The cashless program is one of several to use computers and networks to replace people on board. The navy has also been transferring most of its paper manuals to electronic formats (databases and CDs). Getting rid of the manuals saves a lot of space, and means fewer man hours spent keeping track of tons of publications. The shipboard Internet and the use of PDAs also made a lot of administrative work easier, or no longer neccessary. Cell phone capability is also being added to ships at sea, making it much easier to get things done.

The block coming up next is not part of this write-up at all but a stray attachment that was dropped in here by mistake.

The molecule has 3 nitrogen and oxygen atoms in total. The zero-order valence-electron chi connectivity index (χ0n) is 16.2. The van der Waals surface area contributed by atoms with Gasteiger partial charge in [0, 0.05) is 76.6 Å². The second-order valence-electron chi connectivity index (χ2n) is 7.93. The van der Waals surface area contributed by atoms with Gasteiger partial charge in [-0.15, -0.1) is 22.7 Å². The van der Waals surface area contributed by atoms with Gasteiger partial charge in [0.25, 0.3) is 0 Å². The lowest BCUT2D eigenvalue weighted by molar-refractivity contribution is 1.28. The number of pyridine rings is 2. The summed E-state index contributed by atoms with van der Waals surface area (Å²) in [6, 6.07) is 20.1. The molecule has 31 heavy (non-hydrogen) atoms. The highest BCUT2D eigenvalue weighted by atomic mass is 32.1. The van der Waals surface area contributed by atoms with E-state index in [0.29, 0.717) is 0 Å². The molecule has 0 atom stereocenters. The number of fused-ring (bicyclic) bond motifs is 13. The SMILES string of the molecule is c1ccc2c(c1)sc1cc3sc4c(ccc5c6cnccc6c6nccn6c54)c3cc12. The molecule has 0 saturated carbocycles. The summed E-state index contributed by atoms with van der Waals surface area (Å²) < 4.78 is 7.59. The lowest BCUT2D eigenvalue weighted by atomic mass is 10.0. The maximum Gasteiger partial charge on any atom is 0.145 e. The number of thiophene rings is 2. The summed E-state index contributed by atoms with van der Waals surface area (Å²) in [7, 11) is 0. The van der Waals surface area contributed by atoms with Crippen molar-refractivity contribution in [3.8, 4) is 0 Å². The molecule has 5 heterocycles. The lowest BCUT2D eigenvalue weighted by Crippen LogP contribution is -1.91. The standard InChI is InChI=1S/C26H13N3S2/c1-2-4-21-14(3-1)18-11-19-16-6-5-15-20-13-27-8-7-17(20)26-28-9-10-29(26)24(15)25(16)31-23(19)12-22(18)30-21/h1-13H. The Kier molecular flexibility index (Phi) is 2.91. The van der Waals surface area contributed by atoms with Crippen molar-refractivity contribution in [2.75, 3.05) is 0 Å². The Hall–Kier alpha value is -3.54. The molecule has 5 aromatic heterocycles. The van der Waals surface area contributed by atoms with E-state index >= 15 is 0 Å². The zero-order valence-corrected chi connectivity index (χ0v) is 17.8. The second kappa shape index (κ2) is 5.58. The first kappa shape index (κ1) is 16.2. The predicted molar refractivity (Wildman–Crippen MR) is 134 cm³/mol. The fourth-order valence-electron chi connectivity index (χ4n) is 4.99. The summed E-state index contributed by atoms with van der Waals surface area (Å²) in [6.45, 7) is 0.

The U.S. Navy is eliminating the use of cash on ships in order to cut crew size. The navy, taking its cue from civilian ship design over the past half century, is embracing all manner of automation ideas to cut the size of ship crews. Along those lines, the navy is planning on replacing the use of cash on board ship with debit cards. The navys twelve large carriers have over 5,000 people running each of them, and many are there to take care of housekeeping tasks. This includes handling the millions of dollars in cash transactions made by the crew in the course of a voyage. Large ships have several ship stores and hundreds of vending machines that are heavily used. When you count up the man hours used to deal with all the cash, you find that you can cut the crew by a dozen or more people by going cashless. So the navy has introduced debit cards for sailors. The cards, called Navy Cash, are linked to the whatever bank accounts the sailor wants, and are part of a new program that makes it easier for sailors at sea to transfer funds back home. Right now, only 25,000 sailors have the cards, but vending machines and ships stores have been equipped to handle the cards, which can also be used as a regular credit card off the ship. Eventually, the ships will go cashless. Well, not completely. Sailors will still want cash for shore leave, but the navy can arrange for that to be made available by civilian contractors in ports to be visited.